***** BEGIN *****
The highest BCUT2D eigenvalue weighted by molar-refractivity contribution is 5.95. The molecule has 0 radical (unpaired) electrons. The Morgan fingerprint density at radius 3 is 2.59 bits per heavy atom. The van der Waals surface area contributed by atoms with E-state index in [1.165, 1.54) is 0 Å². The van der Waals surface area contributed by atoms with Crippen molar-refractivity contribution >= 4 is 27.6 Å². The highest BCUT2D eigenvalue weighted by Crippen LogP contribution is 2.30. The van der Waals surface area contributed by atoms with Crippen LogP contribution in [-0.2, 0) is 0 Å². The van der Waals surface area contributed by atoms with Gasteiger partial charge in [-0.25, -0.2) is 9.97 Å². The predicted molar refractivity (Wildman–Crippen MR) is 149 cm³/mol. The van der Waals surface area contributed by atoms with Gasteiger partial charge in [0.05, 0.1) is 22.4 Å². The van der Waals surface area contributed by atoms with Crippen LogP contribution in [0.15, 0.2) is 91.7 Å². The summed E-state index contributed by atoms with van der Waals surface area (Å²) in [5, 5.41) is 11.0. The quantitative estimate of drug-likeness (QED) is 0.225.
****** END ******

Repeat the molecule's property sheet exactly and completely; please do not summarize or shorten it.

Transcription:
The highest BCUT2D eigenvalue weighted by molar-refractivity contribution is 5.95. The molecule has 0 radical (unpaired) electrons. The Morgan fingerprint density at radius 3 is 2.59 bits per heavy atom. The van der Waals surface area contributed by atoms with E-state index in [1.165, 1.54) is 0 Å². The van der Waals surface area contributed by atoms with Crippen molar-refractivity contribution >= 4 is 27.6 Å². The highest BCUT2D eigenvalue weighted by Crippen LogP contribution is 2.30. The van der Waals surface area contributed by atoms with Crippen LogP contribution in [-0.2, 0) is 0 Å². The van der Waals surface area contributed by atoms with Gasteiger partial charge in [-0.25, -0.2) is 9.97 Å². The predicted molar refractivity (Wildman–Crippen MR) is 149 cm³/mol. The van der Waals surface area contributed by atoms with Gasteiger partial charge in [0.05, 0.1) is 22.4 Å². The van der Waals surface area contributed by atoms with Crippen LogP contribution in [0.15, 0.2) is 91.7 Å². The summed E-state index contributed by atoms with van der Waals surface area (Å²) in [5, 5.41) is 11.0. The quantitative estimate of drug-likeness (QED) is 0.225.